Winners and losers in a digitally ideal world

Despite all the hype about e-business, many remain unclear about the degree to which it can transform a business. What they do see are a lot of new acronyms – so this column will be an initial-free zone.

Understandably, there has been a focus on the technology and its ability to give firms access to crucial data from every corner of the enterprise.

But the technology is not the whole story. Imagine direct competitors who draw on the same raw materials and component suppliers and take their products to market in an arena defined by industry standards.

Assume that each has chosen the same best-of-breed technologies in a further attempt to level the playing field.

Now take a big mental leap, and imagine they are operating in an ideal world in which all players in the supply chain are digitally connected. In such a world, and with the same raw materials, suppliers and technology, where are the competitive advantages? Who are the winners and who are the losers?

Ultimately, the end-user market will decide. And the speed at which physical products move through the supply chain from raw material to their final destination will inevitably play a major role.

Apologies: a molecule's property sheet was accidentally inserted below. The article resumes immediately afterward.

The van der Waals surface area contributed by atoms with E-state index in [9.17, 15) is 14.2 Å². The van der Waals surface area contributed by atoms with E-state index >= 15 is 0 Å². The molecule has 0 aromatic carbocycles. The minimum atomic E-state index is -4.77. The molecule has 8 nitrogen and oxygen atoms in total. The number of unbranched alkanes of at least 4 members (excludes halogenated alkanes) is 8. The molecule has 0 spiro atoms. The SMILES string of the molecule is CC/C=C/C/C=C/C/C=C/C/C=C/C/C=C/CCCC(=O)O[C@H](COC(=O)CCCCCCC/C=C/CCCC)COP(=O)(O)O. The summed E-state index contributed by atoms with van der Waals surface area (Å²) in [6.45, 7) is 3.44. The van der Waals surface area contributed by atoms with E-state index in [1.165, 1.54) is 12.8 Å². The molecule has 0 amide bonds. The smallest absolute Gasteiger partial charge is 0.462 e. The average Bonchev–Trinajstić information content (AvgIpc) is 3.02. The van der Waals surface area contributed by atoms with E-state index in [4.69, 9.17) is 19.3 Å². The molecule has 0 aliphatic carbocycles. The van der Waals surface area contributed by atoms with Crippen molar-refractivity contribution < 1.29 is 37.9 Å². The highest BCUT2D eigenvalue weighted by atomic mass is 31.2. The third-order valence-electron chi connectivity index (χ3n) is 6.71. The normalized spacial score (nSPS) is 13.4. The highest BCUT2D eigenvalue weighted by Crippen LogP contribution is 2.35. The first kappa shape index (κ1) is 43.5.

The capability to network internally and with external partners allows the entire supply chain to maintain momentum, minimise delays and wastage and monitor real-time business processes.

E-business also provides a wealth of management information and metrics. This has the potential to create information overload, and also brings a set of new questions about where the critical success factors really lie.

There are new choices about which products to keep, and how to measure the value added from concept through design, planning, purchasing, production, distribution and customer satisfaction.

Traditionally, the margin added at each stage of the process has been the deciding factor in streamlining the supply chain.

But in the digital world, time becomes a particularly precious commodity, and the best e-businesses will use it well.

Providing the data and detailed information is only part of the answer. The challenge is to understand what it all means to the key stages of the business, and focus investment on the areas that have most impact on the end result.

Intellectual capital – the ability to interpret the consequences of a series of linked processes and act accordingly – will increasingly be perceived as the distinguishing factor between direct competitors.

The logic that links the inputs, outputs and those in between is the basis for smart e-business.

The design and evolution of networks need to be based on identifying and connecting intellectual capital and ensuring that it flows to where it is needed.

Barry Yard is regional president of EDS UK